Late bloomer Rose Wylie didn’t pursue her career as an artist until she was in her late forties, but since then her thought-provoking, fairy tale-inspired paintings have made her a favorite with critics, curators and collectors alike

As she approaches her 86th birthday, Rose Wylie (pictured, above) shows absolutely no sign of slowing down. The paintings on display in her new show at Florida’s The Gallery at Windsor are filled with vitality, wit and defiant inventiveness. They bear witness to the single-minded verve of an irrepressible artist whose international reputation is increasing very swiftly – all the more extraordinary given that Wylie only found renown in her late seventies. Having been to art school in the 1950s, she married fellow artist Roy Oxlade and raised her family, only returning to painting in her forties. This late blooming has brought her an ever-growing following among curators and collectors.

Wylie derives her inspiration from a variety of sources, both contemporary and historical. “I think film is a major 21st-century art form," she says. “I love close-ups and long shots, and the process of filmmaking is a trigger for how you go about making art." As well as constantly visiting the cinema, Wylie responds to “any visually exciting thing I’ve seen. It could be a dead squirrel in my garden or a trip on the Underground." She is stimulated, too, by photos in newspapers. Her studio, in the garden of her house in Kent, southern England, is full of them. Wylie explains that “they’re useful for brush-wiping, but they also have a huge range of current imagery. I like a bit of ‘actual’ – the objective thing filtering back into the image I’m making."

The freshness and freedom of Wylie’s paintings also testify to her love of graffiti and children’s art. Critics often comment on the seemingly naive quality of her work – which belies the sophistication of her ideas – and she is certainly drawn to fairy tales and stories from history. Looking back over her career, she insists “you’re learning all the time. These days, I keep removing certain parts of a painting until it doesn’t look labored."

She often feels “obsessed with painting," but points out that “drawing is central to me. I do it constantly, and then pick a drawing that will be a significant part of the painting process." The enormous amount of energy she devotes to creating her work proves how crucial it has always been within her life. “I’m a great believer in art," Wylie declares, “and I don’t do housework any more. Unlike Snow White, I love not doing it."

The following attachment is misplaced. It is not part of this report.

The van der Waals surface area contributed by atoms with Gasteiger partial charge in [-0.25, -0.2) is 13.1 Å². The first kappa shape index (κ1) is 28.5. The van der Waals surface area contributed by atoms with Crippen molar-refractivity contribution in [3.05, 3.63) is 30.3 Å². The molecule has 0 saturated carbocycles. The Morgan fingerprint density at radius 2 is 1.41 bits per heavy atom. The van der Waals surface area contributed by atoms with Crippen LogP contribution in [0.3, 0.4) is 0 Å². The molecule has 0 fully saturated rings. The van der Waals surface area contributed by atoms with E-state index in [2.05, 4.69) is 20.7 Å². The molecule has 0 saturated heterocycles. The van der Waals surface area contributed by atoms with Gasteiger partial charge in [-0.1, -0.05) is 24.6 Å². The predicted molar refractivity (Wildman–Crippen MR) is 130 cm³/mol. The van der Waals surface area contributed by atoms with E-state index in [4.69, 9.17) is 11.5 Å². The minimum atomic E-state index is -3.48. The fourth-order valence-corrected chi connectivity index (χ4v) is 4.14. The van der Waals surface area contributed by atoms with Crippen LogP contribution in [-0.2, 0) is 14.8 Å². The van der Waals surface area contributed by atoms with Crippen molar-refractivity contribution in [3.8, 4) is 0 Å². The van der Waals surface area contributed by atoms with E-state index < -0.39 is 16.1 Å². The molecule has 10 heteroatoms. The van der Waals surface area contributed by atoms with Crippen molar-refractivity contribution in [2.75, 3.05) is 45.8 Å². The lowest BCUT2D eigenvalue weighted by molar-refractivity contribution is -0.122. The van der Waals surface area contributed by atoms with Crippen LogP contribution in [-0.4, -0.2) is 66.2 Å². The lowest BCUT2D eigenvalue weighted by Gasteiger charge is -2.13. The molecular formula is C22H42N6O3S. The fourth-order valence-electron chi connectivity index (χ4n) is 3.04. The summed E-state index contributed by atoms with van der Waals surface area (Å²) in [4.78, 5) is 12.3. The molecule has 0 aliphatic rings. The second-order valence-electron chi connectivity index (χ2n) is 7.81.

Rose Wylie


Wylie is fascinated by portraits of aristocrats and monarchs from the Tudor period. “I was arrested by a marvelous painting by Robert Peake the Elder," she recalls. “I find myself attracted to the outfits they wore – quite sculptural, with skirts sticking out from beyond the body. You could hide anything under them." She describes the two grand figures at the bottom of this painting as “English would-be monarchs, with belts and buckles." Above them is their looming gray castle, which threatens to “trap them," but the birds flying through the picture “symbolize escape for me and unite the whole of this tall painting."

Rose Wylie


Snow White was the first film Wylie saw at her local cinema in Hythe, “when I was four or five years old.” She still vividly recalls “being frightened by it, and I was taken out of the cinema screaming! It’s a deeply feminist story.” In this painting “Snow White sings about the future as she’s doing the housework, hoping to dodge the drudgery and make something better for herself.” The words of the song are scattered through the painting, along with household appliances and the multi-colored circular pattern of “the cheap carpet I remember from the film."

Rose Wylie


Wylie has never forgotten the terrifying time in her childhood when German bombers inflicted appalling, widespread devastation on London. “I was there during the worst bit of the Blitz in 1940," she recalls. Wylie was only six years old, and then endured the rest of the Second World War “while living in Kent between 1940 and 1945." That is why she emphasizes that “I’m hugely against war and against destruction generally." Hence her decision in 2019, just over a century after the First World War ended, to paint a picture called War Memorial. It includes “red poppies, and I like the distribution of light and shade."

Rose Wylie


Two contrasting images of Snow White are seen in this painting, and they could not be more different. On the right, she is depicted as a brunette “holding a duster while conversation bubbles float around her." At the top, Wylie paints the ironic words “Happy Housework Ptg" in capital letters, even though we hope Snow White will soon escape from this confining world. On the left, though, she is shown as a blonde enclosed in a glass-topped coffin. Above her, the window which David Hockney recently created in Westminster Abbey is combined with the poignant words: “Someday Her Prince Will Come."